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Okay, there’s more to this story, but I’m tired. I think I might listen to the doctor’s advice and go rest. He did go to medical school, after all.

 

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Here’s to Your Health!

imagesOne of the things that is so easy to take for granted is good health. We don’t appreciate it when we feel healthy—we don’t even notice. This past six weeks has been an eye opener for me. I went into my knee surgery with a blithe arrogance. I’d worked on keeping my quads strong before the surgery and knew that I would follow the doctor’s and physical therapist’s advice to the letter. There’d be no problems, I was sure of it.

What’s that expression? Woman plans and God laughs. Yep, all my plans went up in smoke.

I hadn’t had as much as a cold for four years before I was hit with a tough virus in November.

“Did you have a flu shot?” our daughter asked.

“I don’t believe in them, “ I said after I’d worked through a coughing spell.

“I never get sick.”

I don’t believe in antibiotics either, but I ended up with walking pneumonia that time so I had no choice. Then I coughed so hard I threw my back out—painful.

Fast forward to March. Surgery went super and my knee was healing well. Then we flew to Seattle. I was careful, using a cane to negotiate rain-slicked streets. We loved seeing our grandson play his trumpet in a concert and visited with family. My husband and I both had headaches the last day, but didn’t think much of it.

The morning we left, our headaches had moved to body aches, but we thought it was just the rain making us achy. We thought we were so tired because of jet lag. We thought our sore throats were allergy related. We were wrong—we were both sick and getting sicker.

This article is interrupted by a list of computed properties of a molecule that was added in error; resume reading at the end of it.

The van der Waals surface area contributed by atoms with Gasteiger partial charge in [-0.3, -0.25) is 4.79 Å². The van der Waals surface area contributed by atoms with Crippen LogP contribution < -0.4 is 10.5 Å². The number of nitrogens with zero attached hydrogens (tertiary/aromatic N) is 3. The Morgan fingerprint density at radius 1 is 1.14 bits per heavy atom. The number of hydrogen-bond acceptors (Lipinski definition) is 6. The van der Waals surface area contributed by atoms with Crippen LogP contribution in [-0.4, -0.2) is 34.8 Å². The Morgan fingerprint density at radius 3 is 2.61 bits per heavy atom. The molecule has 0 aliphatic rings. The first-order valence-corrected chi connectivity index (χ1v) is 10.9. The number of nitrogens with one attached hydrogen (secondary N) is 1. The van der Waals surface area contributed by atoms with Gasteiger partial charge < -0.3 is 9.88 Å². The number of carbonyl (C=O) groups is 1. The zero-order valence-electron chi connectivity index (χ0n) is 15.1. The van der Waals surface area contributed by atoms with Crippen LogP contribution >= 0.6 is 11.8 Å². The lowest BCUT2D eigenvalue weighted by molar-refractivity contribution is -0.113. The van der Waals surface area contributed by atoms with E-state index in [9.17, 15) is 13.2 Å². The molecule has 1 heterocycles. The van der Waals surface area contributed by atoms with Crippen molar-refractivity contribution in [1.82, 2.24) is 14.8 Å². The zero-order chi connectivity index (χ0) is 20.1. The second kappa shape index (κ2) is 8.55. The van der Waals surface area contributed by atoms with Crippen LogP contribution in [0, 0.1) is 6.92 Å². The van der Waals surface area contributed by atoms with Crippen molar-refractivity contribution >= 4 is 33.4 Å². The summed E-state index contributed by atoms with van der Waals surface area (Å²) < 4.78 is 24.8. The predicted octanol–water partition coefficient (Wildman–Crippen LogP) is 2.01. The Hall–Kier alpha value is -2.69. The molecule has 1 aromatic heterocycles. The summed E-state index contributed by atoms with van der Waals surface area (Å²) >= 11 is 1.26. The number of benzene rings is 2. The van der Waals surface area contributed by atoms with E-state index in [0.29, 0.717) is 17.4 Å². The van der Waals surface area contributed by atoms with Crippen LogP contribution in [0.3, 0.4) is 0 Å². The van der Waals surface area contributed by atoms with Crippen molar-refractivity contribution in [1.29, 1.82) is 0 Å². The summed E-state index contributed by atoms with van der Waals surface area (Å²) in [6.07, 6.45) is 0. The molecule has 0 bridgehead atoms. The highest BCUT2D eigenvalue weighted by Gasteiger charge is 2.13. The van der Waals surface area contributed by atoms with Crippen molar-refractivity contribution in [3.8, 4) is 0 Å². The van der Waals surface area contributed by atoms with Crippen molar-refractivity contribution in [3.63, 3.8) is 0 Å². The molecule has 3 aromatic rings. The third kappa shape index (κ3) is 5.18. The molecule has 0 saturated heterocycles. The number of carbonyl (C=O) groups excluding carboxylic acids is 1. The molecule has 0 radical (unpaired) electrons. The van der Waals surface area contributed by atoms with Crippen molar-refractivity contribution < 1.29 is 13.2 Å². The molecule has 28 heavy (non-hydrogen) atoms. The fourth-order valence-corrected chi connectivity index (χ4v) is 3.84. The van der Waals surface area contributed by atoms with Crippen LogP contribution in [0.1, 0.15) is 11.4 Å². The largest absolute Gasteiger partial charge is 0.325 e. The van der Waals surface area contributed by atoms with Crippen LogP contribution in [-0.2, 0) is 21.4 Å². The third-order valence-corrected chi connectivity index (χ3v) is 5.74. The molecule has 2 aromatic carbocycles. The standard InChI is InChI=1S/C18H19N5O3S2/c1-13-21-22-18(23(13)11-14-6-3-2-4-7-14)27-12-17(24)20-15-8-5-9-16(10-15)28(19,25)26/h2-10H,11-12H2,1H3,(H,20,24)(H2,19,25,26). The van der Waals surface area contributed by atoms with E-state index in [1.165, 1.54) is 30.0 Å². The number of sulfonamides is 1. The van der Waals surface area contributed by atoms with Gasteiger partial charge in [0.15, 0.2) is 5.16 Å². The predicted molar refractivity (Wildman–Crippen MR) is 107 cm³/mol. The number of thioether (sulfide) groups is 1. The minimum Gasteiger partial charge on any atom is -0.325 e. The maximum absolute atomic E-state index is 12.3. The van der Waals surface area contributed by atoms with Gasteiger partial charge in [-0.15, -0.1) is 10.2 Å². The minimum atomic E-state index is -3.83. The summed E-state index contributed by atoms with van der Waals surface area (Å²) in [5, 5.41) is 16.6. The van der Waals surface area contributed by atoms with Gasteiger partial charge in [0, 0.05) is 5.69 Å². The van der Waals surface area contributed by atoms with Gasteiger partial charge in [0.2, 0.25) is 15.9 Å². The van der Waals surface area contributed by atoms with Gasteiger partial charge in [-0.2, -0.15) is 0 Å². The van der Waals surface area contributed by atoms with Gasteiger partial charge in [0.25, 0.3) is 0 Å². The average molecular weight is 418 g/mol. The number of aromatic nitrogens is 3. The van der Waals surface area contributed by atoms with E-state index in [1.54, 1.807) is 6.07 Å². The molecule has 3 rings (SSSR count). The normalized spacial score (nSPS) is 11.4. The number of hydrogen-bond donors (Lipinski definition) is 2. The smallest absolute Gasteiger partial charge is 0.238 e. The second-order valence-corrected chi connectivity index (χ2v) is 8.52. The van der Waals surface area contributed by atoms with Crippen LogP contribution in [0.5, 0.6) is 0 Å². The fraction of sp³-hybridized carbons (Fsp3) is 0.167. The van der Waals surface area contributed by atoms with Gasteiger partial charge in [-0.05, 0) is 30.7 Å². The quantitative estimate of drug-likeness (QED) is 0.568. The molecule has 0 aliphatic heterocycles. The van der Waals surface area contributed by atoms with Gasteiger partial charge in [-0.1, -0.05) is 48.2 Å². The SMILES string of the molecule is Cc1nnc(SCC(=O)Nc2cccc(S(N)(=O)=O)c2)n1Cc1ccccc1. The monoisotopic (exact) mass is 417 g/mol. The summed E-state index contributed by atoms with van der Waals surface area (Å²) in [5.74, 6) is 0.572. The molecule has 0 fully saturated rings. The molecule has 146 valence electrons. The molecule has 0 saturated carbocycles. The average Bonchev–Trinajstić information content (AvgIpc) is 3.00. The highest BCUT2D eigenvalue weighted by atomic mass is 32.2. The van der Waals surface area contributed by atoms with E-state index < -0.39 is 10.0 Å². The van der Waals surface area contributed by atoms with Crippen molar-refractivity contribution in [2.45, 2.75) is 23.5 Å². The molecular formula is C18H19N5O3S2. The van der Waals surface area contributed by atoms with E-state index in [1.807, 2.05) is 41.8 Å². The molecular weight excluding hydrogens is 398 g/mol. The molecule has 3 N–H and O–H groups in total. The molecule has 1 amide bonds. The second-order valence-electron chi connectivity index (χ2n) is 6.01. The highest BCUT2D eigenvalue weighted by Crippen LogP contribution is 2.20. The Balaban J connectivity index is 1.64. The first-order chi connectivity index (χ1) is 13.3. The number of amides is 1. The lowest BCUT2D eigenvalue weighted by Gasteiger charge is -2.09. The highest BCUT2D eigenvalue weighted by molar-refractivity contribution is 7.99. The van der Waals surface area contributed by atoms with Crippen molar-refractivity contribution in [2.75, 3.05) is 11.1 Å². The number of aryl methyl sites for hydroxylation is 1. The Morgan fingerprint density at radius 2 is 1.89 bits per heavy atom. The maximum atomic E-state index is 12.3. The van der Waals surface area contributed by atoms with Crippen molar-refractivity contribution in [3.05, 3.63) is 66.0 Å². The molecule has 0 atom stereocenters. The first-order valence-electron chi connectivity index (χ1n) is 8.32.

“Well,” our daughter said when I told her, “at least you had the flu shot, so it won’t be as bad as November.”

I didn’t answer right away. It was that role reversal thing—I felt like I was the kid and she was the mother whose I advice I hadn’t followed.

“Actually, we didn’t get the shots. We thought we didn’t need them,” I said. “And I’m sure it’s just a cold.”

Even though we were on the phone, I could sense my daughter rolling her eyes.

After a few days of fevers, chills, cough and excessive nose blowing, we called the doctor.

“It’s a virus going around. Cancel everything for the next two or three weeks at least. If you start to feel better and go out, you risk getting a relapse,” he said.

What? Two or three weeks? That seemed crazy. How could that be? Even though I developed laryngitis, I still taught my class—then I was in bed for three days. My husband tried playing golf, but lasted only nine holes. And then was in bed for three days.

But I didn’t give up planning. Our children and grandchildren were coming for Spring Break and I made a list of all the things we were going to do—the Living Desert, the air museum, the art museum, the water park…Ha, Ha, Ha!!! I didn’t leave the house.

Then I coughed so hard, I threw my back out again. This time, my back went into spasm. It felt like my back was being torn apart if I moved the wrong way–I was deathly afraid of coughing or sneezing. No exaggeration. I was in a constant state of fear. No matter how I tried to relax, I was gripped with apprehension. None of my stress reduction methods worked. I was afraid to lie down in bed because I wasn’t sure how I was going to get up. I couldn’t turn over without a spasm contracting my lower back. I had to crawl off the bed on my stomach and then grip the bedside dresser to work my way to standing.

This morning I woke up and tried moving from my back to my side. Easy-squeezy! For the fun of it, I reversed the move and it worked! I realized that before I’d believed this was a basic entitlement in life—that you could move freely and comfortably in bed. Now, I know not to take it for granted.

Nor will I take feeling healthy for granted. I know this month has been just a window into the lives of so many who are suffering ill health. I am so appreciative to becoming out of my own little hell.

As for my knee? It became the step-child. Physical Therapy wouldn’t see me while I had a fever, and then they couldn’t work with my knee while my back was in spasm. So, basically, my plans to be perfect got blown out of the water. Ha, Ha, Ha!!!

Do you think I can learn something from all this?